The Kampala Au Summit: Somalia And Security Concerns

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The 15th Ordinary Session of the Assembly of the African Union opened in Kampala, the Ugandan capital, on Sunday, July 25, 2010, amidst the pomp that usually accompanies such events in Africa. The opening ceremony was graced by several Heads of State and Government from Africa, Middle East, Europe and the Caribbean.  The theme of this year’s Summit is “Maternal, Infant and Child Health and Development in Africa”.  But it was clear that the attack on the Ugandan capital by the Somali Islamist group, al-Shabab, on the eve of the Summit, was going to make security and terrorism the central issue of the Kampala gathering. At the opening ceremony, a two minute silence was held in honour of people who lost their lives in that attack; the AU Chairman, Malawian president, Bingu Wamutharika, condemned the terror activities of al-Shabab, including its alleged links with al-Qaeda.


In the days before the Summit, the Ugandan president Yoweri Museveni had given clear indications that he was going to ask the Summit to change the rules of operation of the African Union peace mission in Somalia, AMISOM. His vision was a tougher mandate to eliminate al-Shabab. His opening speech was very explicit. “Who are these people who dare to attack AU flag?” Museveni asked. “Whose interest are they serving? These terrorists can be and should be defeated”. Museveni added that “I am glad that the whole of Africa have condemned these cowards. Let us now act in concert and sweep them out of Africa”. Museveni upped the rhetorical ante: “Let them go back to Asia and the Middle East where I understand many of them come from”. And turning to the Somalis, he pointed out that some of them accepted “to be used in this shameful way” and finally, he “personally, reject[s] the new form of colonialism -through terrorism”.


Against the background of the attacks on Kampala and the determined emotional response of President Yoweri Museveni, the Summit approved a request to send 2,000 additional troops to bolster the AMISOM, in Somalia; similarly, rules of engagement will be changed to allow the African troops to open fire whenever they face imminent attack. These requests had originally been approved by the regional organization, Inter-Governmental Authority on Development (IGAD), and their acceptance by the AU, was announced to AFP, by the Ethiopian Foreign Minister, Seyoum Mesfin. It was also clear that Uganda’s request for a robust mandate, under chapter seven of the UN charter was facing difficulties with the assembled countries at the Summit. The changes could only be effected in consultation with the UN Security Council. However, the Ugandan army spokesman, Felix Kulayigye, told the international media that with the new approval given to AMISOM, African troops could now launch pre-emptive strikes: “Now the forces are free to attack in a pre-emptive manner, if there is a realization that you are about to be attacked you are mandated to attack first”; he was quoted by AFP as saying.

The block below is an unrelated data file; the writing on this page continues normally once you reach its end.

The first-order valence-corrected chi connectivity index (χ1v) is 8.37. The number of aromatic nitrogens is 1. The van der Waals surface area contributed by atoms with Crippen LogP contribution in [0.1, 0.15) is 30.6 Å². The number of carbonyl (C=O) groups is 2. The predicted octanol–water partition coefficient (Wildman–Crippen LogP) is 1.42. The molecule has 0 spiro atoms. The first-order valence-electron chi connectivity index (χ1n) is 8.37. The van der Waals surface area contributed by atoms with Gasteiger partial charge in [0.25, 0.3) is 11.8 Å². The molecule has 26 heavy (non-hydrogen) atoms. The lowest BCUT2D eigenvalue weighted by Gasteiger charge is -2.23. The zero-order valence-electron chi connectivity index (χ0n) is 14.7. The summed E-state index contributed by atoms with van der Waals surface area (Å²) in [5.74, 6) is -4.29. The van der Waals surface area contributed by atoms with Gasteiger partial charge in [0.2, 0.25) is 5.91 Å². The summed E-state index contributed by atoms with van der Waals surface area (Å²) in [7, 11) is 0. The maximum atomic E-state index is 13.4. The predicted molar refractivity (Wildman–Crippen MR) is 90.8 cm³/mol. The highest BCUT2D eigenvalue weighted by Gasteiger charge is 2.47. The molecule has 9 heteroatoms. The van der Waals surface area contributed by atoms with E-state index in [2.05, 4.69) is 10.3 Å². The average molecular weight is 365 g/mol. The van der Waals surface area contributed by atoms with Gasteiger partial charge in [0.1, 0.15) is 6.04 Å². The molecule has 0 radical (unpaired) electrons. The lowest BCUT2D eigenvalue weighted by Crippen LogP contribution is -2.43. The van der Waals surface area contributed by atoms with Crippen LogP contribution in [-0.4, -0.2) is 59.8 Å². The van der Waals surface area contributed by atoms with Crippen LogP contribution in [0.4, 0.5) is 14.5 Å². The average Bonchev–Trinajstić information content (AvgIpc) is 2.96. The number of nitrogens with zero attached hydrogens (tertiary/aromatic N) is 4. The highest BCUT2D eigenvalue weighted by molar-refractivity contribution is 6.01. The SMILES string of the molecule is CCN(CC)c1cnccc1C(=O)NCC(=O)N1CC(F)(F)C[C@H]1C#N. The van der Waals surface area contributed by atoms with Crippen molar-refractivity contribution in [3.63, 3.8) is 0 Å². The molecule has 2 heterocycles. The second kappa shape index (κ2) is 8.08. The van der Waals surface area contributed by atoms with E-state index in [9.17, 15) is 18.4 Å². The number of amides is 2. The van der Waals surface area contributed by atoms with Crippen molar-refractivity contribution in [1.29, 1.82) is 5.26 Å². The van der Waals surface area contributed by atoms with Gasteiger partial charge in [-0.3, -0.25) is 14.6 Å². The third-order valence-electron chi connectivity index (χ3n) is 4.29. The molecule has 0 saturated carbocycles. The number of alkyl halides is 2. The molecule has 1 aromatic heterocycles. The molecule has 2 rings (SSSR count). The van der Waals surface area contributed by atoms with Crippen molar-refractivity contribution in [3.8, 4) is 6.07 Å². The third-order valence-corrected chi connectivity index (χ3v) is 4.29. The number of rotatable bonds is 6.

But if security overshadowed other issues at the Summit, there was notable progress around the theme of the summit, when it was agreed to form a group to monitor and report on the progress of maternal, infant and child health- the key theme of this year’s summit. President Bingu Wa Mutharika, the AU Summit chairman, added that leaders agreed to prioritize the welfare of women and safe motherhood at the top of continental development agenda. “If we improve the welfare of women, access to food and health care, maternal mortality will significantly reduce”, he was quoted by THE GUARDIAN of London as saying. Similarly, the Kampala Summit launched a program for African infrastructural development; it also adopted the African charter on maritime transport; it elected human rights commissioners as well as set up a child health committee. Malaria had been a subject of a special session by the African leaders to examine progress in sustainable malarial control while exploring removal of tariffs and taxes on anti-malarial imports into the continent.